Every 210 days the whole island of Bali sprouts flimsy bamboo poles, known as “penjor,” an unmistakable sign that Galungan fever is just about to kick in. Adorned with fruit, flowers and coconut leaves, these tall poles are found on every byway and highway and outside virtually every Balinese home, fluttering aimlessly in the breeze.
Bali Galungan and kuningan day is a unique 10 day celebration commemorating good over evil in typically melodramatic style. Balinese mythology is colorful to say the least and the story behind Galungan takes it to a whole new level. Briefly, it involves a shape-shifting evil giant, rivers of blood and a year-long battle royal between the Gods. During Galungan the Godly spirits return to earth and expect to be welcomed and entertained with important Balinese rituals and extravagant feasts.
From a visitor’s point of view, Galungan is second only for sheer spectacle to the Nyepi “Day of Silence”. Kuningan is the final day of the festival which brings proceedings to a close. It is all a much regimented occasion where every member of the household has specific tasks to perform and dressed in their “Sunday best” finery. The preceding days are all full of feverish activity – cooking, cleaning and making offerings. You’ll see the roads filled with convoys of scooters ferrying neatly dressed worshippers to and from temples carrying huge baskets of fruit, flowers or even live chickens.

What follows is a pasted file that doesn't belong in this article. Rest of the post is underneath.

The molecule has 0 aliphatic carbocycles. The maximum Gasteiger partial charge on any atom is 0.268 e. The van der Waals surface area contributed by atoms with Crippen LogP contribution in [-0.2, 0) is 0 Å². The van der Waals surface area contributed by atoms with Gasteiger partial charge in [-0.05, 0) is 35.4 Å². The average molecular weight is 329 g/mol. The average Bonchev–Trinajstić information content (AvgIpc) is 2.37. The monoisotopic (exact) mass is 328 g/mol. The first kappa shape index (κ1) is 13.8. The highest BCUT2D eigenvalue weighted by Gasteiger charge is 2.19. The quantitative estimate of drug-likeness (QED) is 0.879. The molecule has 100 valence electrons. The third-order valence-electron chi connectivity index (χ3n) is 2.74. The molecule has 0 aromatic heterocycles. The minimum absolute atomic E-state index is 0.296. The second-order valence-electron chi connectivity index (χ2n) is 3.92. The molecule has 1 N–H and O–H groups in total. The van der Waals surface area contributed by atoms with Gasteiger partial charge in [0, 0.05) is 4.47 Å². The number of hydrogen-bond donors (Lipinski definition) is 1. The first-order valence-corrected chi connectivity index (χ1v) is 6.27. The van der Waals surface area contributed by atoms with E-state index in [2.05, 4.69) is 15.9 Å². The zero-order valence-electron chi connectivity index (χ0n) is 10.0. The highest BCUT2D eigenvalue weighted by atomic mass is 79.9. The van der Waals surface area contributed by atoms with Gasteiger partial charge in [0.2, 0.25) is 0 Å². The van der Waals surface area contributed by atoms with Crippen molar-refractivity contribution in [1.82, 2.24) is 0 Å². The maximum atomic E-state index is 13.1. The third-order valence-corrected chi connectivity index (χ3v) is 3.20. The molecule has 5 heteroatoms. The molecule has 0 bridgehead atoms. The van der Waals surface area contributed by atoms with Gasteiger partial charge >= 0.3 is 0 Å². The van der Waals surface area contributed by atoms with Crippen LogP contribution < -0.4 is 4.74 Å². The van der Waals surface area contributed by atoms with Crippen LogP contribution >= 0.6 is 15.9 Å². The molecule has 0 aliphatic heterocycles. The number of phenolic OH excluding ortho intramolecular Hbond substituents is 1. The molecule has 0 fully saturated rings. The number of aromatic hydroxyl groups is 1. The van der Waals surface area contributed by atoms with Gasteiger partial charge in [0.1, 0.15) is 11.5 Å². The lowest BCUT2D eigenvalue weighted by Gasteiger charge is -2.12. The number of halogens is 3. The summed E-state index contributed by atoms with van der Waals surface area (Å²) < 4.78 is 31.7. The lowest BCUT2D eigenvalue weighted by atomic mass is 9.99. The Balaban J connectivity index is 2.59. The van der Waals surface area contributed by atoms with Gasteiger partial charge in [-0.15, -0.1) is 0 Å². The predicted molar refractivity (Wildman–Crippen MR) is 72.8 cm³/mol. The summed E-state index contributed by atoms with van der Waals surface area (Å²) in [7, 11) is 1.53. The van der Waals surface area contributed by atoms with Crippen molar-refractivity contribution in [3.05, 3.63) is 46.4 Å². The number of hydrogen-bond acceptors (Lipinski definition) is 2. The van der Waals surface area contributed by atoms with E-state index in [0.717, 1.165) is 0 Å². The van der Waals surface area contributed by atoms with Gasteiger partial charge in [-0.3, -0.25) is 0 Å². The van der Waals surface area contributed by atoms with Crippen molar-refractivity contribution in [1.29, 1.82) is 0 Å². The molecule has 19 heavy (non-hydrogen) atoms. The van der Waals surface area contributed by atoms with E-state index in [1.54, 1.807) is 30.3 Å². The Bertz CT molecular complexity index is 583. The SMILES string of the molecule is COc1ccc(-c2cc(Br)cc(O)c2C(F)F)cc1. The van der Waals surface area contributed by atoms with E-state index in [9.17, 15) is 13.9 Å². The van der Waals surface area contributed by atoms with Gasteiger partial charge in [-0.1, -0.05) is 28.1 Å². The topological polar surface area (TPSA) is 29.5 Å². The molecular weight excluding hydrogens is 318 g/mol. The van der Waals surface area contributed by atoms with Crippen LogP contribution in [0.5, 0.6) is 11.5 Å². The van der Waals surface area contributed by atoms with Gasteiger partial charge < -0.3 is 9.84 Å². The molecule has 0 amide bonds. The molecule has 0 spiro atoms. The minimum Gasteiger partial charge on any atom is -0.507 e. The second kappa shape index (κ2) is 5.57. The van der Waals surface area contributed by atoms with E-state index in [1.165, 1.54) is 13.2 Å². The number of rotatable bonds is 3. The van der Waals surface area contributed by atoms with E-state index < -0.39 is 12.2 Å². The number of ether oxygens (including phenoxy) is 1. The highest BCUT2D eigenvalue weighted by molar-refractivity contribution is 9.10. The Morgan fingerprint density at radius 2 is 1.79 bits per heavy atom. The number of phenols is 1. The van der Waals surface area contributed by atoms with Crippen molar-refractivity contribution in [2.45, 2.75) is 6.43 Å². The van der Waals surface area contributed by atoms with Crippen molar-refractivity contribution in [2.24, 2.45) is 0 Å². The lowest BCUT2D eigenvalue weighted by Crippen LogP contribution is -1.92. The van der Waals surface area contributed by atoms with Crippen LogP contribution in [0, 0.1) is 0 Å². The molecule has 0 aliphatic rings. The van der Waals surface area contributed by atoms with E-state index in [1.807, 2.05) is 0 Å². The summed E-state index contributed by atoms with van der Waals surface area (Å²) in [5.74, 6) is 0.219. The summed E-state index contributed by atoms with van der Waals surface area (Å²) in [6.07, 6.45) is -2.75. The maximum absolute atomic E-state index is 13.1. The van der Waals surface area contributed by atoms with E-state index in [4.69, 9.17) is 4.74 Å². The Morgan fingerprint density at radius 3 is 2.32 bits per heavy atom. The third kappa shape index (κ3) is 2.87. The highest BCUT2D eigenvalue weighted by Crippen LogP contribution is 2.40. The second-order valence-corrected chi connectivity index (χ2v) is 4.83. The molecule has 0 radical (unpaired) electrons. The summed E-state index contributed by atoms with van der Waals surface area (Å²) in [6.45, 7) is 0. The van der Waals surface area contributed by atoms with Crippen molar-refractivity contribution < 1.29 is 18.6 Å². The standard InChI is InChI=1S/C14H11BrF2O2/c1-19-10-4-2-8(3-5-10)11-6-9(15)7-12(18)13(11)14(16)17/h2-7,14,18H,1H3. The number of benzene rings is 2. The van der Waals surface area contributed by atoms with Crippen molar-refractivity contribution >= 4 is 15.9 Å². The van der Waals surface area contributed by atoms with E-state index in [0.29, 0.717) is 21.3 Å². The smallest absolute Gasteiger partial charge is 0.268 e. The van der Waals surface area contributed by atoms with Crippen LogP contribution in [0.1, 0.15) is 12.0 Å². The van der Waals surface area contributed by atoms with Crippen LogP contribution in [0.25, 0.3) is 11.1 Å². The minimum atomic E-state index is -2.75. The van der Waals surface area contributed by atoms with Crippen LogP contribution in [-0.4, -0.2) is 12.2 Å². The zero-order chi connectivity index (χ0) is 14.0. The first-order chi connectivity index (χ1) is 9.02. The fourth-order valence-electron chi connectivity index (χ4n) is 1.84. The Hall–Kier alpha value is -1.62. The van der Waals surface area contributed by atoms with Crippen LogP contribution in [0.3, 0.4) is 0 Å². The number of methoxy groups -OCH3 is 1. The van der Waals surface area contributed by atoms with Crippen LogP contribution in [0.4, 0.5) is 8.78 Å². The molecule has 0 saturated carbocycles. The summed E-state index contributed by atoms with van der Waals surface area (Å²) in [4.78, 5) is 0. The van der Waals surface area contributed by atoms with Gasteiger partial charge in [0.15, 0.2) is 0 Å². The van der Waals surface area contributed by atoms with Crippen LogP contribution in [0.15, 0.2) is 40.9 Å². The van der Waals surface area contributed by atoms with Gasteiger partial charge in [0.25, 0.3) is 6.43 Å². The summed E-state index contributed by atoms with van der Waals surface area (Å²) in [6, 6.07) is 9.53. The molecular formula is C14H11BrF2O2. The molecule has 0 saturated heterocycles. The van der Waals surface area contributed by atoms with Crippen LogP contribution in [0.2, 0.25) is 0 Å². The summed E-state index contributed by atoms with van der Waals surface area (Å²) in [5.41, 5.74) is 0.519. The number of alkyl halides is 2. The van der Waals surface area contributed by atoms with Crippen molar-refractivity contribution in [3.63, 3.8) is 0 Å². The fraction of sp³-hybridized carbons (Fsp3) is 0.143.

The house compounds that make up the nucleus of Balinese society come alive with devotions offered by the families living within. Families offer bountiful sacrifices of food and flowers to the ancestral spirits, expressing gratitude and hopes for protection. These sacrifices are also offered at local temples, which are packed with devotees bringing their offerings.